The Man Can't Bust Our Muselix

California's self-defeating war on bad health


No doubt dismayed by California's disappointing status as only the nation's eleventh least overweight state, anabolically incorrrect fitness freak Gov. Arnold Schwarzenegger (R-Calif.) recently approved legislation that will make trans fats verboten in restaurant food and baked goods. In Los Angeles, the city council is doing its part to keep residents healthy by declaring a one-year moratorium on new fast food restaurants in a 32-square-mile chunk of the city's South Los Angeles, West Adams, Baldwin Village, and Leimert Park neighborhoods. And in San Francisco, the Board of Supervisors outlawed cigarette sales at drug stores like Walgreen's and Rite Aid.

Call it the flipside to Michael Moore's mouth-watering vision of universal healthcare as a tasty buffet of all-you-can-eat medical care. Instead of bottomless salad bowls of angioplasties and farm-fresh upper gastrointestinal endoscopies, it's Big Brother as Biggest Loser jackboot, regulating us all into tighter blue jeans and less costly LDL levels. Today, Moore and other reformers dream of living in England or France, where hip replacement is a fundamental human right, not just a medical procedure. Tomorrow, they may seek asylum in any country that does not consider double cheeseburgers a felony.

Not that anyone's taking the trans fat ban too hard; even the California Restaurant Association didn't put up much of a fight. Apparently, donuts fried in canola oil are just as tasty as their slightly more lethal counterparts fried in partially hydrogenated vegetable shortening, customers seem to like the idea of trans fat-free food, and making the transition to non-hydrogenated alternatives provides a great excuse to jack up prices. One Southern California hamburger joint told The New York Times it will have to increase the price of its fries from $1.75 to at least $2.75 because of the change.

Similarly, the fact that there are already 400 or so fast-food outlets in the area of Los Angeles where the one-year moratorium will be enforced means a Happy Meal should still be easy to come by. Finally, banishing cigarettes from San Francisco pharmacies just means that smokers will be more likely to patronize liquor stores to get their nicotine fix—and anything that encourages addictive personalities to impulse-buy a quart of Jim Beam over an Odwalla Mo'Beta Smoothie can't be all bad for society, can it?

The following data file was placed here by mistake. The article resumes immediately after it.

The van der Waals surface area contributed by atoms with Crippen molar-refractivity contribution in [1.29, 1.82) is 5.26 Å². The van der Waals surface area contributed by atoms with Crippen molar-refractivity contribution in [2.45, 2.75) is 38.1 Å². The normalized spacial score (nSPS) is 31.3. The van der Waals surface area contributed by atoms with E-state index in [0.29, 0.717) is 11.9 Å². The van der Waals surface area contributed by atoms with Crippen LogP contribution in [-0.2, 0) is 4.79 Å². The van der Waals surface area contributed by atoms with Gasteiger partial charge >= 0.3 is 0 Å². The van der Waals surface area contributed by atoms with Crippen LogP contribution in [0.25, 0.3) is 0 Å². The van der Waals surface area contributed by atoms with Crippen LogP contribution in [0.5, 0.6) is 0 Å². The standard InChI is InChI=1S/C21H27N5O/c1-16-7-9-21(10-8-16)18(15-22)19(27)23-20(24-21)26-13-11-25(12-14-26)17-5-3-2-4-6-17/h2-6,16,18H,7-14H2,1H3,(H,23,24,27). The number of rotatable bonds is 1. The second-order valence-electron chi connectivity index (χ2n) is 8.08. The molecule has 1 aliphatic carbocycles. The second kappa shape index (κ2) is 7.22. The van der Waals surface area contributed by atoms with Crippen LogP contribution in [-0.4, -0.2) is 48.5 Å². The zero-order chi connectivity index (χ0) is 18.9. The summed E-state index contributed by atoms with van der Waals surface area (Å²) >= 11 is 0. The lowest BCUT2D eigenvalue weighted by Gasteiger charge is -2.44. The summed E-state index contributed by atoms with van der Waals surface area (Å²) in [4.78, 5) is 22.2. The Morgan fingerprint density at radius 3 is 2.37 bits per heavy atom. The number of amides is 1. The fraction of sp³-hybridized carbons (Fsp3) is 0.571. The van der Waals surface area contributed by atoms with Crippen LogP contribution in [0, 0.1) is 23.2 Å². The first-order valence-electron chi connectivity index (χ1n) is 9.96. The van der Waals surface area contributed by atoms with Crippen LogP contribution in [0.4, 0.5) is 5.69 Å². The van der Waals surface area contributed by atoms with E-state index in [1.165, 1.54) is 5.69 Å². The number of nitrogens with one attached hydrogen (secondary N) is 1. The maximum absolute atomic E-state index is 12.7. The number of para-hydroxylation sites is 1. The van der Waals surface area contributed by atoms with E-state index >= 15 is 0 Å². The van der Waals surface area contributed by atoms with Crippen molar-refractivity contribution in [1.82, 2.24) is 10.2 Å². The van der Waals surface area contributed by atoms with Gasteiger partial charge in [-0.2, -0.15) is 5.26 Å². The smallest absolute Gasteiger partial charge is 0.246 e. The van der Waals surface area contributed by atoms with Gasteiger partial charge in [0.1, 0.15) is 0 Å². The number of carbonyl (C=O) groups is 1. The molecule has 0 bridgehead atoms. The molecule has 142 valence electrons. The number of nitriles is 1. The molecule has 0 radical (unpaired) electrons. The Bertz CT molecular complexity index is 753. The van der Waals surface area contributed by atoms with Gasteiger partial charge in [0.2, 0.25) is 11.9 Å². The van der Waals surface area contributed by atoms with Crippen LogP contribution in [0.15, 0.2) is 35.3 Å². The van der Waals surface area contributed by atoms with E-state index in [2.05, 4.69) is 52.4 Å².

Or to put it another way: These laws are getting passed not because they promise to radically change things, but rather because they aren't going to change things enough to truly inconvenience anyone. Which also suggests they won't have much impact on California's eating and smoking habits. Trans fats will still be available in packaged foods. In burger-plagued South Los Angeles, sit-down restaurants already outnumber fast-food outlets by more than 100, but the ready availability of slowly delivered fare has apparently done little to curb local appetites for fries and shakes. Why it's necessary to penalize the fast food industry to attract Applebees and vegan cafes is a mystery the LA City Council has yet to divulge—it makes about as much sense as penalizing auto parts stores to attract yoga studios. But even if the moratorium does somehow result in more sit-down restaurants, waistlines may actually expand. After all, the absence of a clown mascot doesn't automatically knock 500 calories and 20 grams off every dish on the menu.

And when these measures don't really have much impact on public health, what next? It's probably best to think of trans fat bans and fast-food moratoriums as appetizers, small portions of government waistline engineering designed to get us used to even more proscriptive preemptive strikes against obesity and other health issues. And indeed, who can blame government officials for thinking this way? As we continue to normalize the idea that unlimited health care is something the government owes us, why shouldn't the government demand more compliance from us in exchange for the care it renders?

In Japan, the government requires anyone between the ages of 40 and 74 have their waistline measured on an annual basis. If they don't meet certain standards—33.5 inches for men, 35.4 inches for women—their employers or local governments are subject to fines. So much for the Masters sumo circuit, so much for bean paste Fridays, and so much for the old-fashioned idea that what one does in the privacy of one's dining room should have little bearing on one's employment status.

Of course, it's all but impossible to imagine the U.S. adopting a similar policy. Too many of our most passionate healthcare reformers would end up on the wrong side of the divide; even Arnold is looking pretty thick in the middle these days. But really, if increasingly proscriptive waistline engineering is the price we're doomed to pay as we increasingly turn to the government to provide us with healthcare, the Japanese model is a more palatable alternative to the bans and moratoriums we're currently experimenting with.

At least it preserves a certain measure of personal choice: Eat all the trans fat you want, but just know that you might be risking your job. Surely, this is an approach Arnold Schwarzenegger can sympathize with. Without his multi-decade diet of steroids, he might not even be Jean-Claude Van Damme, much less governor of California. But he had the freedom to consume steroids without government intervention. And while doing so exposed him to myriad medical dangers, it ultimately paid off in spectacular fashion. If only he'd acknowledge that the next time he gets the urge to make our health choices for us.

Contributing Editor Greg Beato is a writer living in San Francisco. Read his reason archive here.